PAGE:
- To understand the constellation of events—both macro and local—that enabled the sudden and peaceful reunification of the two post-World War II German states in 1989-90.
- To examine the symbolic significance of the fall of the Berlin Wall and German reunification for Germans as well as for Europeans, focusing on the immediate hopes and also fears felt by the diverse populations during 1989-90.
- To explore the short- and long-term implications of the division of Germany and the reunification of two states with diverse political and economic systems.
I. Why It Happened
The fall of the Berlin Wall and the subsequent reunification of Germany were events that surprised the German populations, governments, and the outside world. In fact, on January 18, 1989, the head of the GDR's communist party (SED, Socialist Unity Party of Germany), Erich Honecker, proclaimed that the Wall "will still exist in 50 and in 100 years, unless the reasons for its existence are eliminated."
A. External Factors
During the first decades following World War II, Western politicians believed that it would only be a matter of years before Germany reunified. In fact, until 1969 West German politicians publicly asserted the necessity of reunification according to Germany's 1937 borders. However, by the mid-1980s, the prospect of German reunification was widely regarded within both East and West Germany as a distant hope, unattainable as long as communist regimes governed Eastern and Central European countries.
This hope was suddenly placed within reach by political changes within the Soviet Union. In 1985, Mikhail Gorbachev emerged as the general secretary of the Communist Party in the Soviet Union. Through Perestroika and Glasnost, Gorbachev demonstrated his interest in wide-reaching economic reform and freedom of expression. In fact, in large part due to Gorbachev's reforms, by August 1989 Hungary's government no longer feared the intrusion of Soviet tanks if it introduced more liberal policies. Hungarians made plans for free elections and took down barbed wire that formed a barrier between Hungary and Austria.
In September, 13,000 East German tourists saw that the barrier had been removed and they walked across the border to Austria. Television cameras filmed the welcoming committees that greeted these East Germans; such scenes were broadcast widely on television and influenced many other East Germans to go on "vacation" to Hungary. By October 30, 50,000 East Germans had crossed to the West. Eventually, the East German government forced Hungary to close the western border to East German tourists. Following that, East Germans simply went to the West German embassy in Budapest and were put on trains that went west.
B. Internal Factors
Although diplomatic events outside of East and West Germany played a significant role in bringing about the fall of the Wall and reunification, some East Germans took action through demonstrations and took an active part in effecting change.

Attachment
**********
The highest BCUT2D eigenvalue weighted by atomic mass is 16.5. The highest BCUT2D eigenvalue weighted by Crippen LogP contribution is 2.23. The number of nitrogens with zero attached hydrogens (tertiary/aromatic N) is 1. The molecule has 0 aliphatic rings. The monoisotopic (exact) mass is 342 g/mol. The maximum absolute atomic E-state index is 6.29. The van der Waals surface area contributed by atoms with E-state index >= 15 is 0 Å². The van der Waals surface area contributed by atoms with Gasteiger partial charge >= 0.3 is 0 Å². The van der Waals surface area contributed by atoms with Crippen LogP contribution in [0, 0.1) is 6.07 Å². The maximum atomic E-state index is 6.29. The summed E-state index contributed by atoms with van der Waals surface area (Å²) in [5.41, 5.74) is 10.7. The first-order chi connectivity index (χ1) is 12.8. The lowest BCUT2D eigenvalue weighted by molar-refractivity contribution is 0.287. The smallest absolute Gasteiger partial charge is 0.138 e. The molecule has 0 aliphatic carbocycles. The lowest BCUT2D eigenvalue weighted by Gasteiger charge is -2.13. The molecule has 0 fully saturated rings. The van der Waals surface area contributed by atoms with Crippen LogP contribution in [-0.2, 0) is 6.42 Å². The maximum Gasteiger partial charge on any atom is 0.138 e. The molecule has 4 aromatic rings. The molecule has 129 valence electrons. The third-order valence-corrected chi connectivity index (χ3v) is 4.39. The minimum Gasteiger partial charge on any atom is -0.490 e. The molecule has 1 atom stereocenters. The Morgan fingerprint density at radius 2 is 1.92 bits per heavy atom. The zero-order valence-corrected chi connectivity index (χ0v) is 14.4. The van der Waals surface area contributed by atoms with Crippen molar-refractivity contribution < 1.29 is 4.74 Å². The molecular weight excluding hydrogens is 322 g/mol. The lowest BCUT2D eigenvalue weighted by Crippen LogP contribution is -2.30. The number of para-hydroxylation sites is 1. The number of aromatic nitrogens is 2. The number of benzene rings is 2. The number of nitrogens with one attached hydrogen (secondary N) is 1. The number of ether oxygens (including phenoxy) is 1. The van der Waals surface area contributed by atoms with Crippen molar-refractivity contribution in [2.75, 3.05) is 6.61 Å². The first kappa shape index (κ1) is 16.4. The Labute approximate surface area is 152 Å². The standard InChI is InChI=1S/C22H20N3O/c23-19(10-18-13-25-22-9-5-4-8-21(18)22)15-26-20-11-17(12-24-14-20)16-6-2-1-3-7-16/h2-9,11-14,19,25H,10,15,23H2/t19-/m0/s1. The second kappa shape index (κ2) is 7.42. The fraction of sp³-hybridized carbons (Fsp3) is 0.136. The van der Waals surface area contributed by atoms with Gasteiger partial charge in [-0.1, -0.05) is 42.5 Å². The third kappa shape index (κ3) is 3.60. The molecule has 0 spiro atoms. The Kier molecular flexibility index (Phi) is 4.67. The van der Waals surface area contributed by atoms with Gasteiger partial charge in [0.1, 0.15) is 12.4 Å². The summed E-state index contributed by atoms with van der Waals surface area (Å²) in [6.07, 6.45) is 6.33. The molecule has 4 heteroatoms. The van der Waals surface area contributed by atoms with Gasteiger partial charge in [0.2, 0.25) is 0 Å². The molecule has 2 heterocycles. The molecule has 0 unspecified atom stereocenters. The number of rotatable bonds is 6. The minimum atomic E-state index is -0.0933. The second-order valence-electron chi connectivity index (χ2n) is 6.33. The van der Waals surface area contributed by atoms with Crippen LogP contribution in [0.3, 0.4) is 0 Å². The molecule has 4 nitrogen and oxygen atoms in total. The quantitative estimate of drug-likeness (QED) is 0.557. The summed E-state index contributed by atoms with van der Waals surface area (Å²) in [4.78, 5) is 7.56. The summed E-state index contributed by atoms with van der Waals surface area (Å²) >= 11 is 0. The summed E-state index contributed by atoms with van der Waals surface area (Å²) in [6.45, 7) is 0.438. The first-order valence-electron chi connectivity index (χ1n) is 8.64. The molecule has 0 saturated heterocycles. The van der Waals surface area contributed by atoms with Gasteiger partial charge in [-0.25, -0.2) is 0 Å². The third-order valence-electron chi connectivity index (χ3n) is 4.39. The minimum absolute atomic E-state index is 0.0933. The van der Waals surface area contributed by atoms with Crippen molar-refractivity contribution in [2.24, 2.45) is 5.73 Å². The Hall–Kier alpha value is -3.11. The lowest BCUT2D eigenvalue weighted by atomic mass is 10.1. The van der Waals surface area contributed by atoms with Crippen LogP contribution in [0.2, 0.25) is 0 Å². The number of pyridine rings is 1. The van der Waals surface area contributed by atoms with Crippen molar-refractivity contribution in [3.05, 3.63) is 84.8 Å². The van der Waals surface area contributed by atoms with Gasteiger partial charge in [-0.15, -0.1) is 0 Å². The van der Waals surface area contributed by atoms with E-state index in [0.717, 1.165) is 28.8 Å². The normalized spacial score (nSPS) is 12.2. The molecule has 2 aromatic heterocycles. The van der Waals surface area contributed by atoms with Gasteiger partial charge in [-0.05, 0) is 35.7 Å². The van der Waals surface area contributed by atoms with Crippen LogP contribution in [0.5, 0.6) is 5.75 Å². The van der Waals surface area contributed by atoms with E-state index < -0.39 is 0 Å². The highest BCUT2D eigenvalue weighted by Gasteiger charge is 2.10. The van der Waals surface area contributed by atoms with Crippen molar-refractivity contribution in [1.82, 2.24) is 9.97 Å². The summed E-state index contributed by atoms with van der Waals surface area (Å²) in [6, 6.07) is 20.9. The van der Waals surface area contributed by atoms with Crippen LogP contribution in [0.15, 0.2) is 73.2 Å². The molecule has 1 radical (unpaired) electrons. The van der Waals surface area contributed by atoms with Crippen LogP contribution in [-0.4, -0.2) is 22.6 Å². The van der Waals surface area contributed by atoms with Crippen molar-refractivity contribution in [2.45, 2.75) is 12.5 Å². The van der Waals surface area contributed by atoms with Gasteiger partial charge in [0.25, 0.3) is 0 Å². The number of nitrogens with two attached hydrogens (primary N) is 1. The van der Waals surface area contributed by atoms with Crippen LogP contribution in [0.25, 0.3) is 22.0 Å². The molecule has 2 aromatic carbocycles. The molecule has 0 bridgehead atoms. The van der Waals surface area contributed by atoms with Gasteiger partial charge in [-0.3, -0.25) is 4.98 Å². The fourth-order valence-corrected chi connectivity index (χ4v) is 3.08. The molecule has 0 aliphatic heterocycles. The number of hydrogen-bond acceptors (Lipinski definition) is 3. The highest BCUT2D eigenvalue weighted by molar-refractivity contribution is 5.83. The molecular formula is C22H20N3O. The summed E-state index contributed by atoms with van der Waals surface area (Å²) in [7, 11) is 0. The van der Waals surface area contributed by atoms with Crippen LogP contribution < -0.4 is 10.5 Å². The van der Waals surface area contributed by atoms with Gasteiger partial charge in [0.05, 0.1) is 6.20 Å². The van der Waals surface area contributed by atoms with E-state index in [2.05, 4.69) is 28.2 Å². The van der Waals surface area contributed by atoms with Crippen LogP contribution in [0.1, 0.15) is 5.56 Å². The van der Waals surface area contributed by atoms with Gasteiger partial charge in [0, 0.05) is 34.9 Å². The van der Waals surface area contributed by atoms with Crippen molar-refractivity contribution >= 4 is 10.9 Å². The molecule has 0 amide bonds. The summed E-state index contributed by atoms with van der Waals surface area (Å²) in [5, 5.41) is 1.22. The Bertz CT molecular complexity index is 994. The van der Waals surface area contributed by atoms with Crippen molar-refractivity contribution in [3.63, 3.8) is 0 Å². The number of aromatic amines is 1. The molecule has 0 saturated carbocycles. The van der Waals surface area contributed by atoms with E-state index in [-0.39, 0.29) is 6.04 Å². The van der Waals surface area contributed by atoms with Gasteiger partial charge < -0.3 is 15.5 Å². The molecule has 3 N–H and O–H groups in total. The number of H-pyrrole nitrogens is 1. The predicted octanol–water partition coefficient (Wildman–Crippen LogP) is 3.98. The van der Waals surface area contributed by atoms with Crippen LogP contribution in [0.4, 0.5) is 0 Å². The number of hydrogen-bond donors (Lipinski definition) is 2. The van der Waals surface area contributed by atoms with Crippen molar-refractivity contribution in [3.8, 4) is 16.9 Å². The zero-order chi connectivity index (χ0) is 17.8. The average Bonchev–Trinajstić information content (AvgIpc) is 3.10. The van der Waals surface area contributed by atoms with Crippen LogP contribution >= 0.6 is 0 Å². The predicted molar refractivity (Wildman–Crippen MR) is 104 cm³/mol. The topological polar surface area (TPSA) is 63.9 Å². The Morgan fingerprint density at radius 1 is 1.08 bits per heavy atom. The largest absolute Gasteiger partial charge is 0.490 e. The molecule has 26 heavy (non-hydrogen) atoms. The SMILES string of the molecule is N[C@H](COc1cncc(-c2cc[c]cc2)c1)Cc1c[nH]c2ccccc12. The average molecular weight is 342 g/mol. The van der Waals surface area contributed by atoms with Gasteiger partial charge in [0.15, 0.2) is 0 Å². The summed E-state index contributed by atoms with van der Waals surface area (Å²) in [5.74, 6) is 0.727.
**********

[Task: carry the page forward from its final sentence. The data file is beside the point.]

Over the course of 1989, some elements within the East German population began to hold informal meetings that became increasingly political, large, and frequent, especially in cities in Saxony. What began with small meetings in a church in Leipzig escalated into mass demonstrations in Leipzig, Dresden, and especially Berlin. The people called for reform and democratic change. By October 23, 300,000 East Germans demonstrated in Leipzig for political change and reform. Honecker said that the scene looked like 1953 (on June 17, 1953, large-scale demonstrations took place in nearly every city in East Germany; the East German and Soviet governments put down these revolts using force) all over again and asked Gorbachev to help in putting the demonstrations down.
Gorbachev refused because he actually supported reform (although he would be opposed to German reunification). Erich Honecker resigned in late October 1989. The travel restrictions for East Germans were removed by the new government on November 9, 1989, and many people immediately went to the Wall, where the border guards allowed them through.
The GDR border guards knew nothing about the new travel policies, had received no orders, and were confused, so they did not fire at the East German people as they literally disassembled the Wall. The Wall between East and West Berlin, erected in 1961, a symbol of the division of Europe, came down on November 9 amid a scene of indescribable exultation. By November 12, half a million East German citizens were in West Berlin. Berlin witnessed waves of euphoria, but also traffic jams and overcrowded subways and public transportation.
Even after the fall of the Wall, demonstrations against the continued political division of Germany occurred. Protesters yelled, "We are one People," and, "Germany, united Fatherland!" A banner from one of these demonstrations stated, "Proletarians of the World: Please forgive me, [signed] Karl Marx."